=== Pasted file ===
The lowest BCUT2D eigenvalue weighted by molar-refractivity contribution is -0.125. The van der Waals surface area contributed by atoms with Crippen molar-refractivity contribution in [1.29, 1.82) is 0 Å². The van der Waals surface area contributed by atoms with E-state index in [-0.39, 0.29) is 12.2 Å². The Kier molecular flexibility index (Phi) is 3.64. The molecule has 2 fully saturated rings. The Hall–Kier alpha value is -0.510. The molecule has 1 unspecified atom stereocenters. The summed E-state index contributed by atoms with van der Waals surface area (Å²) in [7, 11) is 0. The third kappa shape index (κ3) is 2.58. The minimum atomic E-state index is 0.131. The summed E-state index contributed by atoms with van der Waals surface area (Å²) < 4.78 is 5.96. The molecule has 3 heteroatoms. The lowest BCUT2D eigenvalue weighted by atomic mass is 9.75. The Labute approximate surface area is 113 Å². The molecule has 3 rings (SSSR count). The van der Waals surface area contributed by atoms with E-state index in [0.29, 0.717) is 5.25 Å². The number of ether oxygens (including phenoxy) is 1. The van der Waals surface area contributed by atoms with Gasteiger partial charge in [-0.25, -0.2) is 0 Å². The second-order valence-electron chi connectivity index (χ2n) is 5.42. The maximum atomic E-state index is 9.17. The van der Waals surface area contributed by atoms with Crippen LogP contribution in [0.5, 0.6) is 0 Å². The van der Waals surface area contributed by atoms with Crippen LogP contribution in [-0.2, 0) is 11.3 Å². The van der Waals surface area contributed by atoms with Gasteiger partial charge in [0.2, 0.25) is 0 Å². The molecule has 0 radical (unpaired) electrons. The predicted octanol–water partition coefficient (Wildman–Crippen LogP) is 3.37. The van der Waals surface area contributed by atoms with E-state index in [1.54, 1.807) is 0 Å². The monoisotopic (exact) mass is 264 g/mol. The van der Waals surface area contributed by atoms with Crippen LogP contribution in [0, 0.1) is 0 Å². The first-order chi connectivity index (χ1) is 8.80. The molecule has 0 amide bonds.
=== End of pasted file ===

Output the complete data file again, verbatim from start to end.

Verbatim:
The lowest BCUT2D eigenvalue weighted by molar-refractivity contribution is -0.125. The van der Waals surface area contributed by atoms with Crippen molar-refractivity contribution in [1.29, 1.82) is 0 Å². The van der Waals surface area contributed by atoms with E-state index in [-0.39, 0.29) is 12.2 Å². The Kier molecular flexibility index (Phi) is 3.64. The molecule has 2 fully saturated rings. The Hall–Kier alpha value is -0.510. The molecule has 1 unspecified atom stereocenters. The summed E-state index contributed by atoms with van der Waals surface area (Å²) in [7, 11) is 0. The third kappa shape index (κ3) is 2.58. The minimum atomic E-state index is 0.131. The summed E-state index contributed by atoms with van der Waals surface area (Å²) < 4.78 is 5.96. The molecule has 3 heteroatoms. The lowest BCUT2D eigenvalue weighted by atomic mass is 9.75. The Labute approximate surface area is 113 Å². The molecule has 3 rings (SSSR count). The van der Waals surface area contributed by atoms with E-state index in [0.29, 0.717) is 5.25 Å². The number of ether oxygens (including phenoxy) is 1. The van der Waals surface area contributed by atoms with Gasteiger partial charge in [-0.25, -0.2) is 0 Å². The second-order valence-electron chi connectivity index (χ2n) is 5.42. The maximum atomic E-state index is 9.17. The van der Waals surface area contributed by atoms with Crippen LogP contribution in [0.5, 0.6) is 0 Å². The van der Waals surface area contributed by atoms with Crippen LogP contribution in [-0.2, 0) is 11.3 Å². The van der Waals surface area contributed by atoms with Gasteiger partial charge in [0.2, 0.25) is 0 Å². The molecule has 0 radical (unpaired) electrons. The predicted octanol–water partition coefficient (Wildman–Crippen LogP) is 3.37. The van der Waals surface area contributed by atoms with E-state index in [1.54, 1.807) is 0 Å². The monoisotopic (exact) mass is 264 g/mol. The van der Waals surface area contributed by atoms with Crippen LogP contribution in [0, 0.1) is 0 Å². The first-order chi connectivity index (χ1) is 8.80. The molecule has 0 amide bonds.